The last 12 months have been a roller-coaster in the job market. The transition from remote work (and back again for some). First, a talent market where one job attracted 1000+ applicants, and now, as the world economies recover, an alarming drop in the number of qualified applicants in Mid 2021.
This problem is particularly pronounced for companies looking for skills that are specific to fast-growing industries like the B2B and software as a service (SaaS) space.
We know a lot of talent teams are struggling to keep up with the growth of scale-ups and start-ups. So here are some tips to help you:
Keep up with high demands from hiring managers
Grow without compromising on quality,
Maintain diversity and inclusivity
1. Stop fishing in the same pond with everyone else
Hiring managers often describe the “ideal” candidate in terms of experience at well known brands. Ex-Google, Ex-Accenture, Ex-Intercom. Let’s, for argument’s sake, say people at those companies are good.
If you know that, all your competitors do too. If you somehow manage to poach someone from there, you’ll pay a premium upfront and other companies will try to poach them from you. You end up with higher turnover, which just means you end up with even more roles to fill.
What you can do: Focus on skills not job titles. You have many options for this: skills tests, peer recommendations, recorded video interviews. But step 1 is letting go of preconceptions.
2. Make diversity and inclusion work for you
We all know there is a pretty big diversity gap in early stage startups. But since founders often hire from their own networks initially, that lack of diversity can balloon. Even extremely well known startups have struggled to maintain a diverse workforce throughout their growth stage.
What this means is that by focussing on reducing bias in your recruitment process, you can get access to better talent that your competitors are missing.
What you can do: We have a whole other article about how to reduce bias.
3. Think of that job as a $100 bill.
Of course people want it but there are many like it in the world that are just as good.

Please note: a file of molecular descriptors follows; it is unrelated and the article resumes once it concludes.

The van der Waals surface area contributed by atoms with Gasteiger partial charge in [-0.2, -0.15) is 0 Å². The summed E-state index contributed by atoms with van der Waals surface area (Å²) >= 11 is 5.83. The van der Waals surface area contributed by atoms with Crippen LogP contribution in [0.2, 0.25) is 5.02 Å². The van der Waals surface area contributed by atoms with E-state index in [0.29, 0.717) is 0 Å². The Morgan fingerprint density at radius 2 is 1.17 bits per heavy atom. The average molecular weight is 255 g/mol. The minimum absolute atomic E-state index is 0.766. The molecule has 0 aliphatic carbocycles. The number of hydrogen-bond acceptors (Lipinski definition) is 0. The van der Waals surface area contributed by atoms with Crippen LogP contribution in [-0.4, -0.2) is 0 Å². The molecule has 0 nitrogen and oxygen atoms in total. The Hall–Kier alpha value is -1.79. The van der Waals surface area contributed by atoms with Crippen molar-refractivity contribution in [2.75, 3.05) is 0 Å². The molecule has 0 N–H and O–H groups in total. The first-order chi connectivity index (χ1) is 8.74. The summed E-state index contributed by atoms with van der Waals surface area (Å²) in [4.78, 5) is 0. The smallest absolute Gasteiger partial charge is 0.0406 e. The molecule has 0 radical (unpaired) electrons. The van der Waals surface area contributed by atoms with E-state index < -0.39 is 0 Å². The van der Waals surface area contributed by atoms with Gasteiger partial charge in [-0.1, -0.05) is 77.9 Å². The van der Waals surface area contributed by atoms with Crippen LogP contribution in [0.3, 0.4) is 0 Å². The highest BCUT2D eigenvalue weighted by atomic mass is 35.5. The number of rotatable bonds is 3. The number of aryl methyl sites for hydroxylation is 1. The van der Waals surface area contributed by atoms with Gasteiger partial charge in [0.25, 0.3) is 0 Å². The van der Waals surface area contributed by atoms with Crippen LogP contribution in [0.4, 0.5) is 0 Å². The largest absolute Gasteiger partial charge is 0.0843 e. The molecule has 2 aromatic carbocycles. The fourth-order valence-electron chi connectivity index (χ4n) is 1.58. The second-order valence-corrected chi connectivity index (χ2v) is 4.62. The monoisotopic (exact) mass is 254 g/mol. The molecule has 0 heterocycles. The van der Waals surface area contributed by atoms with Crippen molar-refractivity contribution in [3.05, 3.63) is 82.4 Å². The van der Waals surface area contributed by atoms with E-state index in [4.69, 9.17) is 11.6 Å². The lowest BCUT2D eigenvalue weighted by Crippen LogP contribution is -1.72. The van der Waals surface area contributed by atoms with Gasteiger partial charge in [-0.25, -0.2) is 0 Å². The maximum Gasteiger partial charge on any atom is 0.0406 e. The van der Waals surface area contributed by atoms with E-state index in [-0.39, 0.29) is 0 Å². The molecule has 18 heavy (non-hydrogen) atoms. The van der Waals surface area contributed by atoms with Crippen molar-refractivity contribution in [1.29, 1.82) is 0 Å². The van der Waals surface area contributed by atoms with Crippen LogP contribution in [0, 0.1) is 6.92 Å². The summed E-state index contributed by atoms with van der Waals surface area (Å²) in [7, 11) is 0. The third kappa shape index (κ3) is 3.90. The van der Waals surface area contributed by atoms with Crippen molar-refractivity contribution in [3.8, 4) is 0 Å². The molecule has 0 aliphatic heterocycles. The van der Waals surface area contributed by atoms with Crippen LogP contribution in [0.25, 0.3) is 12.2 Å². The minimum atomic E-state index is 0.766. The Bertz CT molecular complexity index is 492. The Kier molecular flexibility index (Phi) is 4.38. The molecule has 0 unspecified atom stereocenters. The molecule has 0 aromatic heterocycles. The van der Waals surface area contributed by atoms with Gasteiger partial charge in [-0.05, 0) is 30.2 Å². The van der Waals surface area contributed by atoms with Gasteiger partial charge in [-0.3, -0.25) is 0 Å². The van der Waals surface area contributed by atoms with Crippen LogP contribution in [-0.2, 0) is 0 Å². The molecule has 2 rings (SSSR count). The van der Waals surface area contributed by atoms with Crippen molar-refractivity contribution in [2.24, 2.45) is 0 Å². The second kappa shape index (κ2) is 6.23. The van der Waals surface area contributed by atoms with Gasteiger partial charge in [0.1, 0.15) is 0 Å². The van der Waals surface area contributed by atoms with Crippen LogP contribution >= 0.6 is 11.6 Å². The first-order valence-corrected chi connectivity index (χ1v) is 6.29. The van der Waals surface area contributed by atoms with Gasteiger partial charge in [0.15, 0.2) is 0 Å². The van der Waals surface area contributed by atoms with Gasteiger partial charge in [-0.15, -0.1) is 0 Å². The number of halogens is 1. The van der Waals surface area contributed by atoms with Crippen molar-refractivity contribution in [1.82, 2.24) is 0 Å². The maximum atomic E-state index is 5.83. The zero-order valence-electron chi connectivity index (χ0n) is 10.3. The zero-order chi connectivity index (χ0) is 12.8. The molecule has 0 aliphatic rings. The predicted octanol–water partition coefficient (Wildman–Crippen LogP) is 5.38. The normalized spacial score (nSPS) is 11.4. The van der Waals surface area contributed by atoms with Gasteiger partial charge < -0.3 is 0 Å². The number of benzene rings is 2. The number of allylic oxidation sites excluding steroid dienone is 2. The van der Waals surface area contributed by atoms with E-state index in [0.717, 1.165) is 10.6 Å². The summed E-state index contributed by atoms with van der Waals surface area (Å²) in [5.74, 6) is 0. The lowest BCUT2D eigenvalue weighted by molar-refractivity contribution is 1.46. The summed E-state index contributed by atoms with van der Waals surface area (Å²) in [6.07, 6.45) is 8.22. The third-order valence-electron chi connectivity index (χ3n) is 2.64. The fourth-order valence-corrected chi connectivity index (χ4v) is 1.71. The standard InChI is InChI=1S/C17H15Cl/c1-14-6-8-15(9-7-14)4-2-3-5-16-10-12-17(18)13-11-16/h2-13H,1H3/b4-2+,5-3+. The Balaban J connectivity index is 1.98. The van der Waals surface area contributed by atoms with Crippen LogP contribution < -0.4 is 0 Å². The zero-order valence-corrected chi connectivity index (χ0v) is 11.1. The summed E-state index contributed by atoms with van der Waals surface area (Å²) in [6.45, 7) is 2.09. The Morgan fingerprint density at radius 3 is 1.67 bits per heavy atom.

As a hiring manager or recruiter, it is YOUR job to get candidates excited about working with you. As any good product manager knows, every touch point you have with a user either generates good-will or consumes good-will.
Think of candidates as product-users: Doing a lot of interviews and assessments consume good-will. Talking about what your company can offer generates goodwill. Other activities that candidates like:
transparency (openness) about salary and benefits,
the opportunity to ask their own questions,
feedback on interviews.
What you can do: Use skills assessment tools. Record interviews so you can share them with your team. Coordinate with all interviewers to deliver structured interviews, so you don’t ask the same questions multiple times.
4. Use tech to keep hiring managers in the loop from day 1
Ever found the perfect candidate only to find that a hiring manager was looking for something different? As a scaling startup, your hiring manager is probably a VP or department head. These folks are super busy and having to interview an unsuitable candidate is expensive.
What you can do: Obviously you’re using a good ATS system (right?) that allows sharing comments on candidates. But in addition, consider sharing (video) recordings of the interviews you do. If you think a candidate is great in an interview but weak on paper, show the recording first before looking at a CV.
5. Focus your time where only you can help.
A common mistake we see talent teams make is to stay in their comfort zone.
They handle the easier job-openings (e.g. junior sales or customer service) themselves and outsource the harder ones (engineering, senior product, etc).
The problem with that approach is that you are time-constrained. Every minute you spend on filling a role that’s easy to fill is a minute you’re not spending on that role that’s hard to fill. Those easy tasks are probably automatable.
What you can do: Automate or outsource the easy jobs (not the hard ones). Assessing skills, personality, and salary expectations you can automate. Use sourcing networks or candidate pools for high volume jobs.
Share this article with your colleagues so you’re all on the same page as you scale your team.